Brooke’s Story: The Potters Field Case
This is not a smear campaign against the ministry or its leader, Mike Rozell, though I feel sure Potters Field will spin it that way. This is the Lord bringing darkness to light and purifying His Church as countless interns come forward to expose the abuse they experienced in the name of discipleship.
I served with the Ignite program as an intern in 2015. It was in my final week of re-entry in Montana, after nine months of service in Guatemala, that Mike staged a confrontation against me that greatly damaged me on a psychological and spiritual level. I had served faithfully with his ministry for almost ten months; I had a great reputation amongst the people I served with; and I was a week from returning in honor to my home church that sent me.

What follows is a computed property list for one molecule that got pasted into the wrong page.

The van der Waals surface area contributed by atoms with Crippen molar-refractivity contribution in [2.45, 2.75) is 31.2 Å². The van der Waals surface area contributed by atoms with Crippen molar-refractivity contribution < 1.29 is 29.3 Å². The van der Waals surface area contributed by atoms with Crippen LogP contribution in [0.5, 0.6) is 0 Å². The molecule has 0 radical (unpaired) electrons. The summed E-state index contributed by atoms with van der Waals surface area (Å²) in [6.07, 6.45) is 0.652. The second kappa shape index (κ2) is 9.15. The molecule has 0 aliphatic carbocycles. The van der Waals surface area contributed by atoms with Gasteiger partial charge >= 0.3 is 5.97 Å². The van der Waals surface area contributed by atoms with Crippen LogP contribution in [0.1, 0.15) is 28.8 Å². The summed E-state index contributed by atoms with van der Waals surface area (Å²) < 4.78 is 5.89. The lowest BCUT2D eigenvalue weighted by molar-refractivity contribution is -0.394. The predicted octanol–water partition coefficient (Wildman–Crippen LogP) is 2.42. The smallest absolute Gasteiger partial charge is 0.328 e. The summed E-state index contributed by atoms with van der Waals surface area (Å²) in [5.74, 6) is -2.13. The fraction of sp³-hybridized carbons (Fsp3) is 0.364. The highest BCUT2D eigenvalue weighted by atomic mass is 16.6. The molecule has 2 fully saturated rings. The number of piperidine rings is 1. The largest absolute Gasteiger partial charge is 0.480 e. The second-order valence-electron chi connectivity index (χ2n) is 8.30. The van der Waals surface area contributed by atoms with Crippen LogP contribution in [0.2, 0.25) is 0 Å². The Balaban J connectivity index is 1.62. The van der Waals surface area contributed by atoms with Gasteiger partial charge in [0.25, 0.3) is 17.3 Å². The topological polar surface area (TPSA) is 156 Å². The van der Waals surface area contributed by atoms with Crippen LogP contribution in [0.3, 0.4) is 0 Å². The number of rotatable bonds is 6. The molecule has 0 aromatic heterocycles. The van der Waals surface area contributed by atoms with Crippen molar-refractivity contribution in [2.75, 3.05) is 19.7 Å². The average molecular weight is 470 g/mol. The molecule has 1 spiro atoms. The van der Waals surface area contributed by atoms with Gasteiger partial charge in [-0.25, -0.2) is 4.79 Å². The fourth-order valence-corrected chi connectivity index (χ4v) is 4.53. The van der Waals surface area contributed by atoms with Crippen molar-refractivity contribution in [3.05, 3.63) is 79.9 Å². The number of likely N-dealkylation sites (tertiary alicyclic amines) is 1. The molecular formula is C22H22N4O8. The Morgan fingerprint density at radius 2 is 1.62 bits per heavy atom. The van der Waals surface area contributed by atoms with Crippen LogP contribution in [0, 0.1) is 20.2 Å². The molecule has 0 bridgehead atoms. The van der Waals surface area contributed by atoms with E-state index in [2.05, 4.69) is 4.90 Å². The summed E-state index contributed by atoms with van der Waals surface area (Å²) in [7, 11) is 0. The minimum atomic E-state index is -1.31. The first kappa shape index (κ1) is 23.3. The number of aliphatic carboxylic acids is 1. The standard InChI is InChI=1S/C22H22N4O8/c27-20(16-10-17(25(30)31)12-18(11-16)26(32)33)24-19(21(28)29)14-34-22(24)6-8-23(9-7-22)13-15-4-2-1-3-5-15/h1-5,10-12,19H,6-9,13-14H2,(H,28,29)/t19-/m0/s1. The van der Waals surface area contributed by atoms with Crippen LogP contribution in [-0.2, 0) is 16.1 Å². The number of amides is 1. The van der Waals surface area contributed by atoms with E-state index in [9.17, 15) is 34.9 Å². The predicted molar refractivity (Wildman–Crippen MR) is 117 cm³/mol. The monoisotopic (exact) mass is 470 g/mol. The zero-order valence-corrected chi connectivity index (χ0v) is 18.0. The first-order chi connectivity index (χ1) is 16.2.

Mike called all serving interns into a great room, and proceeded to lecture us for two hours on how we needed to be giving to his ministry when we returned home. I have never been pumped for money so hard in my life. I was already sponsoring three Potters Field Kids prior to my time in Ignite, and my support was set to resume the next month; I was not amongst the population he was raging against. But this lecture was not sitting well with me, as I watched him manipulate people in my class to tears with things that weren’t quite true. Specifically, he was working a teammate of mine about how he got to meet his prayer child (who he “sponsored” on a monthly basis) while he served in Guatemala, and were it not for his sponsorship, this little girl would’ve never had the opportunity to participate in PFK club, where she was fed [one meal each week] and given the Gospel. I struggled with how PFM, and Mike, on that night, were representing this, because I also was “sponsoring” a child in Guatemala, and was really excited to meet him…only to find out once I arrived, that the PFK location he attended had been shut down long ago, and he hadn’t been with the ministry in some time. I found out, once I was working in PFM, that my money those last two years wasn’t just going to “Oscar” in Guatemala, but that it was going to PFM as a whole, being distributed amongst their three ministries: the touring ministry with Mike and Pam, the Ignite program, and finally Potters Field Kids. Let me disclaim that all of this is mentioned in the small print of their sponsorship brochures, and I’m told by them that ministries like World Vision and Compassion International operate in much the same manner. But I just struggled with why we were approaching marketing in this way, when the general impression, at least back then, was that you were supporting X child directly. (In essence, you weren’t given a picture of Mike and Pam’s smiling faces saying, “Send us to the next church,” or of my smiling face, saying, “Sponsor my ten months in Ignite.” You were given a picture of Oscar in Guatemala’s face, where you felt your monthly donation covered the expenses of this impoverished child in a foreign country.) At one point, Mike shouted to us, “Does anyone have a problem with this??” and gave us a long time to respond. I almost raised my hand in that moment, but decided instead to pull him aside privately after his lecture was finished.